Paris Restaurants

A new wave of culinary confidence has been running through one of the world's great food cities and spilling over both banks of the Seine. Whether cooking up grand-mère's roast chicken and riz au lait or placing a whimsical hat of cotton candy atop wild-strawberry-and-rose ice cream, Paris chefs—established and up-and-coming, native and foreign—have been breaking free from the tyranny of tradition and following their passion.

Emblematic of the "bistronomy" movement is the proliferation of "gastrobistros"—often in far-flung or newly chic neighborhoods—helmed by established chefs fleeing the constraints of the star system or passionate young chefs unfettered by overblown expectations. Among the seasoned stars and exciting newcomers to the scene are Yannick Alléno, who left behind two Michelin stars at Le Meurice to open his locavore bistro Terroir Parisien at the Palais Brogniart and earned three stars at the storied Pavillon Ledoyen within his first year at the helm; David Toutain at the exceptional Restaurant David Toutain; Sylvestre Wahid at Brasserie Thoumieux; and Katsuaki Okiyama's Abri.

But self-expression is not the only driving force behind the current trend. A traditional high-end restaurant can be prohibitively expensive to operate. As a result, more casual bistros and cafés, which reflect the growing allure of less formal dining and often have lower operating costs and higher profit margins, have become attractive opportunities for even top chefs.

For tourists, this development can only be good news, because it makes the cooking of geniuses such as Joël Robuchon, Guy Savoy, Eric Frechon, and Pierre Gagnaire a bit more accessible (even if these star chefs rarely cook in their lower-price restaurants) and opens up a vast range of new possibilities for exciting dining.

Like the chefs themselves, Paris diners are breaking away from tradition with renewed enthusiasm. New restaurants, wine bars, and rapidly multiplying épicieries (gourmet grocers) and sandwich shops recognize that not everyone wants a three-course blowout every time they dine out. And because Parisians are more widely traveled than in the past, many ethnic restaurants—notably the best North African, Vietnamese–Laotian, Chinese, Spanish, and Japanese spots—are making fewer concessions to French tastes, resulting in far better food.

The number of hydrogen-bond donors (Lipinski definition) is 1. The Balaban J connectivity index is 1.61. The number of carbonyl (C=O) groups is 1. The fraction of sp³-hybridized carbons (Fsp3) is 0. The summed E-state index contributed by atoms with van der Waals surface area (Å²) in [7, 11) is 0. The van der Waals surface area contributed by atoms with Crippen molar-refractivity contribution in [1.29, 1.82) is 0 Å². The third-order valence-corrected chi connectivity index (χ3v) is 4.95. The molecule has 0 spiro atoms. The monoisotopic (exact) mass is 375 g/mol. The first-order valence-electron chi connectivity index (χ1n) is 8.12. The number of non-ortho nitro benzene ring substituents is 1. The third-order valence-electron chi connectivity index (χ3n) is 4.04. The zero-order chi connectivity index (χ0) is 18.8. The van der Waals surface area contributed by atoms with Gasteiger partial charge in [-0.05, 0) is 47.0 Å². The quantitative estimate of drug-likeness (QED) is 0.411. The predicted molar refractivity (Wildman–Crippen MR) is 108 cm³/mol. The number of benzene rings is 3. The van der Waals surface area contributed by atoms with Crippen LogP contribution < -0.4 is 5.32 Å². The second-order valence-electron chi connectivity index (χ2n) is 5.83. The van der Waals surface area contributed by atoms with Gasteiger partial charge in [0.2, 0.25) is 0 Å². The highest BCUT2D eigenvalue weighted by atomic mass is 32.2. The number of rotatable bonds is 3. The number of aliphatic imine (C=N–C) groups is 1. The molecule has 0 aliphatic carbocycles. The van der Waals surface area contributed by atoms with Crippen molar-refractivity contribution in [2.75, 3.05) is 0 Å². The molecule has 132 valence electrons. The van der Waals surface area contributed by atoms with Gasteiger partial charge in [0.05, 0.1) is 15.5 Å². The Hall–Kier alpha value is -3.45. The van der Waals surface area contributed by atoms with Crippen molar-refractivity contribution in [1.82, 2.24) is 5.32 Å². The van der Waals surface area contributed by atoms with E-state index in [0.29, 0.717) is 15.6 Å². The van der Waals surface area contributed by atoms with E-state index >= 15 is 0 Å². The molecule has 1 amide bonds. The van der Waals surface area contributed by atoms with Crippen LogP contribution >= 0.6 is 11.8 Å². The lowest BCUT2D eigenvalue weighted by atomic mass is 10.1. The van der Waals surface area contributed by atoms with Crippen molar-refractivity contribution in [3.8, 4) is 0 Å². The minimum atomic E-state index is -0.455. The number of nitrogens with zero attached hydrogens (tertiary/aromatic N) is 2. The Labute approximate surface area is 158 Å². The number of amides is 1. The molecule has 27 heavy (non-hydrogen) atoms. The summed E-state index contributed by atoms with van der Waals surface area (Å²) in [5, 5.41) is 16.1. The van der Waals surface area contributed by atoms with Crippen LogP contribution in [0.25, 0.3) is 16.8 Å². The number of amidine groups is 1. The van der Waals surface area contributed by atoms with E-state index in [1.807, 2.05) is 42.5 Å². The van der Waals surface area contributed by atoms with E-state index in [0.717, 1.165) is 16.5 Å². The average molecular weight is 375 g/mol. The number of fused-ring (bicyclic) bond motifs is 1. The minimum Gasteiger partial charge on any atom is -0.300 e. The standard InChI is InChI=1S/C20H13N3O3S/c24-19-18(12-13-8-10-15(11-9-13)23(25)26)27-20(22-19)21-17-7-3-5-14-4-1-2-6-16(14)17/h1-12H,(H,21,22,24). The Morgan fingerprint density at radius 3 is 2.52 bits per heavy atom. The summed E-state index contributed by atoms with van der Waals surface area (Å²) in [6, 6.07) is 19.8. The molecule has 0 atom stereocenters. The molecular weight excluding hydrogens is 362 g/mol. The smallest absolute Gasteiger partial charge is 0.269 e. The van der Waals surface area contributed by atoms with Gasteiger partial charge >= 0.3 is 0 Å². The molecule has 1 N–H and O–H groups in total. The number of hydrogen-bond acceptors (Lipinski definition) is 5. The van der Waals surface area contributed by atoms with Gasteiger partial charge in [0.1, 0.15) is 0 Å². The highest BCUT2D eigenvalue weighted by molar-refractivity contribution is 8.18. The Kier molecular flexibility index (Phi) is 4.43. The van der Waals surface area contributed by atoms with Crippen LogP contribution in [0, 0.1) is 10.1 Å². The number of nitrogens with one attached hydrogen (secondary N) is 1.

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  • 1. Frenchie

    $$$$ | Grands Boulevards | French

    A brick-and-stone-walled bistro on a pedestrian street near Rue Montorgueil, Frenchie has quickly became one of the most packed bistros in town...Read More

  • 2. L'Abeille

    $$$$ | Eiffel Tower | French

    Everything here, from the dove-gray decor to the sparkling silver, speaks of quiet elegance—all the better to savor Christophe Moret's masterful...Read More

  • 3. Sola

    $$$$ | Latin Quarter | Eclectic

    This foodie sanctuary is where dishes like miso-lacquered foie gras or sake-glazed suckling pig—perfectly crisp on the outside and melting inside...Read More

  • 4. Café Le Passy

    $ | Western Paris | French

    The plush chestnut-and-cream decor of this café is the work of one of Givenchy's nephews. Cocktails are classy, there's a good variety of beer...Read More

  • 5. Hélène Darroze

    $$$$ | St-Germain-des-Prés | French

    The most celebrated female chef in Paris is now cooking at the Connaught in London, but her St-Germain dining room is still the setting for...Read More

  • 6. La Crêperie Josselin

    $ | Montparnasse | French

    With lacy curtains, beamed ceilings, and murals, this is the closest you'll get to an authentic Breton crêperie without heading to the coast...Read More

  • 7. Lapérouse

    $$$$ | St-Germain-des-Prés | French

    Émile Zola, George Sand, and Victor Hugo were regulars here, and the restaurant's mirrors still bear diamond scratches from the days when mistresses...Read More

  • 8. Le Timbre

    $$ | St-Germain-des-Prés | French

    The meaning of Le Timbre ("postal stamp") really does describe this intimate space, where a spare but constantly changing seasonal menu concentrates...Read More

  • 9. Racines

    $$$ | Grands Boulevards | Wine Bar

    Originally a cave à manger (a wine bar/bistro) serving natural wines and top-quality French fare, the foodie world rejoiced when adulated...Read More

  • 10. Taillevent

    $$$$ | Champs-Élysées | French

    Perhaps the most traditional of all Paris luxury restaurants, this grande dame basks in renewed freshness under brilliant chef Alain Solivérès...Read More

  • 11. Verjus Bar à Vins

    $ | Louvre | Wine Bar

    On an atmospheric street behind the Palais Royal gardens, this tiny wine bar allows customers to perch on metal stools at a narrow bar and enjoy...Read More

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